Even Stevens’s #CBR4 review #8: Pandemonium by Lauren Oliver
This feels like the hardest review I’ve ever had to write, and not because I loved or hated the book. Much the opposite, actually – I felt indifferent to it most of the time. There’s a line in 10 Things I Hate About You (shut up) where Bianca’s friend Chastity asks “I know you can be overwhelmed, and you can be underwhelmed, but can you ever just be whelmed?” That’s this book; it was whelming (incidentally, spell check doesn’t take issue with ‘whelming’ so I guess you can just be whelmed. NOT THE POINT. Can you tell I’m procrastinating this review?).
Anyways, this book picks up right after the events of the first book. I’ll stop here to say SPOILERS ahead. Lena (you guys, I actually had to look up the character’s name. I could not for the life of me remember it) has made it into the Wilds, but Alex is presumably dead and Lena’s life is essentially upside down. She is also in bad shape physically from the dangerous cross into the Wilds, but luckily (or conveniently) for her, a group/commune of people take her in and nurse her back to health. We flash back between present day, which is six months after Lena’s crossing into the Wilds, and to the time when she was taken in by Raven and the rest of the group.
I have a lot of thoughts, but I’m having trouble putting them into a coherent structure, so screw it, I’m just throwing them out there as they come. One, some of them have really stupid names. Apparently in the Wilds everyone picks their own name and leaves their old name behind with their old lives. Fine, but Raven, Tack, Blue? Blech. Also, speaking of Raven, she’s kind of a bitch. Not in the fun way where she’s delightful to read and you know she’s a bitch and you just want more. She’s the kind that makes you think “alright we GET IT you have opinions, now STFU. Why do people listen to you again??” Or maybe that was just what I thought.
I was pretty distracted by the flashback format, too. I think this was mainly so because the present was so much more interesting than the past. In the present, Lena gets tangled up in a kidnapping scheme and becomes one of the victims herself. She is trapped with Julian, the very nice and attractive young man, who also is the son of the biggest public supporter of the Deliria treatment and is supposed to be her sworn enemy. Gee, I wonder where this will go! Ahem, sarcasm aside, Oliver does manage to turn in some pretty good action scenes and Lena herself is not a bad character, if not a bit of a blank canvas. Still, the kidnapping plot at least held my attention where the flashbacks to the homestead which mainly involved, cooking, cleaning, walking, and Raven being a bitch, were alternately annoying and boring.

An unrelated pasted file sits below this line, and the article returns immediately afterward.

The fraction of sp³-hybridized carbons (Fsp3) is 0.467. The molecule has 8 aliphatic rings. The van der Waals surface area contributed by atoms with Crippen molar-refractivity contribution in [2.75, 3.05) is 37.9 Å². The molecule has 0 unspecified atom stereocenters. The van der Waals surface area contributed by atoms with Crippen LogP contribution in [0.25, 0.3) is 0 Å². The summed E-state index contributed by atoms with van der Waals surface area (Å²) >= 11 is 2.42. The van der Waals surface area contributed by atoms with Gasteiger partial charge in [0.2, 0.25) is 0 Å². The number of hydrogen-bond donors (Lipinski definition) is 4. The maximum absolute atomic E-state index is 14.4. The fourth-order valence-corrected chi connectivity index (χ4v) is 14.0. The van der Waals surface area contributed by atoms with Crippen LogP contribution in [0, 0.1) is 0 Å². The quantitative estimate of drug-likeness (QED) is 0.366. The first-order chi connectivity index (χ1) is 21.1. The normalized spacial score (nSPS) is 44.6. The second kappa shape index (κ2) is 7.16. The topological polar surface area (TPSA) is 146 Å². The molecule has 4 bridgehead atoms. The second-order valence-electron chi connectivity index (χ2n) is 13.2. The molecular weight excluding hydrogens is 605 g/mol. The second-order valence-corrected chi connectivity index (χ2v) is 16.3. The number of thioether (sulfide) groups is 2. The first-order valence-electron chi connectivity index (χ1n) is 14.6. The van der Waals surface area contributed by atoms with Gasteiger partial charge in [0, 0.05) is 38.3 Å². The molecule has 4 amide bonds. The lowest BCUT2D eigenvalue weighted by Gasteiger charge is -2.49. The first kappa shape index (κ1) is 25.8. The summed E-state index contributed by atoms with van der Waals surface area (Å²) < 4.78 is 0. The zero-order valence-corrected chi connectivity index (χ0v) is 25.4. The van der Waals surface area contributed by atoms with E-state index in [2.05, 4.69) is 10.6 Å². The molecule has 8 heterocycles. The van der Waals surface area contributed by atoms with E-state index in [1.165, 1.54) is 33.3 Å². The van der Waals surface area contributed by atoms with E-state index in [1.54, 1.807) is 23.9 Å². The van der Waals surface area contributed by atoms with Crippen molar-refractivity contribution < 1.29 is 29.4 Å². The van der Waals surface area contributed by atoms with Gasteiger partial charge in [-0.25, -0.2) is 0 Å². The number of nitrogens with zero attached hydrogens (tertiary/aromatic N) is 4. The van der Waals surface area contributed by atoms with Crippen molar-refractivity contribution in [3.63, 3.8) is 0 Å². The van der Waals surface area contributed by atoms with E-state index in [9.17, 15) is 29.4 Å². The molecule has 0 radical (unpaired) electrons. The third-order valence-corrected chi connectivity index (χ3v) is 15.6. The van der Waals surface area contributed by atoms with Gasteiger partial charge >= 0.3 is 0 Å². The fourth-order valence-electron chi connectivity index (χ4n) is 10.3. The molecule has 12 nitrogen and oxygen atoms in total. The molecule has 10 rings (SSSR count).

This all sounds pretty negative, and yet I tore through this book. I don’t know what it is, I truly cannot come up with a reason, but I had this book done in about a day. There’s some good action to be had, and there’s a pretty good setup for the last book (which, let’s be honest, I’m totally going to read), although anyone’s who has read any literature pretty much ever can see the ending/set up coming about a mile away. Probably more like ten miles. And yet.
I know Oliver can deliver a good story; her first novel Before I Fall remains one of my favorite books, ever. Perhaps that’s where my ambivalence comes from – if I had not read Before I Fall, I might have dismissed Delirium (and subsequently Pandemonium) as mediocre and not continued, but I desperately want this trilogy to be good because I know what she can do. But again, I digress. Bottom line is, this is better than much of the dystopian fiction out there right now (I’m looking at you, Ally Condie), but it isn’t the best. It’s a time filler, something that passes the time without challenging your brain, and sometimes that’s ok. But if you want to go read some great YA fiction, I’ll steer you toward her first book, Before I Fall.